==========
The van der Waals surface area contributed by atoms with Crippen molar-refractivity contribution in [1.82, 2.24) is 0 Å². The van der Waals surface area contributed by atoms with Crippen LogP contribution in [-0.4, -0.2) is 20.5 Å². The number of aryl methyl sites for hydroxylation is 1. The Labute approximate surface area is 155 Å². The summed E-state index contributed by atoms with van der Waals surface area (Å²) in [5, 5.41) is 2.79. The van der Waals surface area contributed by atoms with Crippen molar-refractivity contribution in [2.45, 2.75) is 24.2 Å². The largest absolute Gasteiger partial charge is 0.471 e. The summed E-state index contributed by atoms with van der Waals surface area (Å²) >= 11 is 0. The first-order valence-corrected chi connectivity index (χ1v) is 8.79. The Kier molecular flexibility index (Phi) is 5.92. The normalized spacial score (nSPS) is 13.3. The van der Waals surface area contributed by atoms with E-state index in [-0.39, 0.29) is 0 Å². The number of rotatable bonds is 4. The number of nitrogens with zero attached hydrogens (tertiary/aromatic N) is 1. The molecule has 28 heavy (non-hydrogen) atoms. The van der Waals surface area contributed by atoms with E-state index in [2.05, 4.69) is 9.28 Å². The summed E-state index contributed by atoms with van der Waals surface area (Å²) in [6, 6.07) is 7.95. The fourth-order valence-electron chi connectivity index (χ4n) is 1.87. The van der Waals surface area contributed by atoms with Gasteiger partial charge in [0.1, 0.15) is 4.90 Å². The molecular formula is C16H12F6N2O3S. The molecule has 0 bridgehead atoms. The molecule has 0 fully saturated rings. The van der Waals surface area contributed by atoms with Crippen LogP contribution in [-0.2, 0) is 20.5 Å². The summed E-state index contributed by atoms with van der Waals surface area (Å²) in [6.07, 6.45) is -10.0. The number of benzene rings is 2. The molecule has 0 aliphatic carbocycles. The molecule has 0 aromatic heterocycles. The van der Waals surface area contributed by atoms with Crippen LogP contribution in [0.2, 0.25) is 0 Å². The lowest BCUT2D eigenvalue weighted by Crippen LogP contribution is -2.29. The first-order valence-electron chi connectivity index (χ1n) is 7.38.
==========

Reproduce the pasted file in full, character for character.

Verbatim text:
The van der Waals surface area contributed by atoms with Crippen molar-refractivity contribution in [1.82, 2.24) is 0 Å². The van der Waals surface area contributed by atoms with Crippen LogP contribution in [-0.4, -0.2) is 20.5 Å². The number of aryl methyl sites for hydroxylation is 1. The Labute approximate surface area is 155 Å². The summed E-state index contributed by atoms with van der Waals surface area (Å²) in [5, 5.41) is 2.79. The van der Waals surface area contributed by atoms with Crippen molar-refractivity contribution in [2.45, 2.75) is 24.2 Å². The largest absolute Gasteiger partial charge is 0.471 e. The summed E-state index contributed by atoms with van der Waals surface area (Å²) >= 11 is 0. The first-order valence-corrected chi connectivity index (χ1v) is 8.79. The Kier molecular flexibility index (Phi) is 5.92. The normalized spacial score (nSPS) is 13.3. The van der Waals surface area contributed by atoms with E-state index in [-0.39, 0.29) is 0 Å². The number of rotatable bonds is 4. The number of nitrogens with zero attached hydrogens (tertiary/aromatic N) is 1. The molecule has 28 heavy (non-hydrogen) atoms. The van der Waals surface area contributed by atoms with E-state index in [2.05, 4.69) is 9.28 Å². The summed E-state index contributed by atoms with van der Waals surface area (Å²) in [6, 6.07) is 7.95. The fourth-order valence-electron chi connectivity index (χ4n) is 1.87. The van der Waals surface area contributed by atoms with Gasteiger partial charge in [0.1, 0.15) is 4.90 Å². The molecular formula is C16H12F6N2O3S. The molecule has 0 bridgehead atoms. The molecule has 0 fully saturated rings. The van der Waals surface area contributed by atoms with Crippen LogP contribution in [-0.2, 0) is 20.5 Å². The summed E-state index contributed by atoms with van der Waals surface area (Å²) in [6.07, 6.45) is -10.0. The number of benzene rings is 2. The molecule has 0 aliphatic carbocycles. The molecule has 0 aromatic heterocycles. The van der Waals surface area contributed by atoms with Crippen LogP contribution in [0.2, 0.25) is 0 Å². The lowest BCUT2D eigenvalue weighted by Crippen LogP contribution is -2.29. The first-order valence-electron chi connectivity index (χ1n) is 7.38.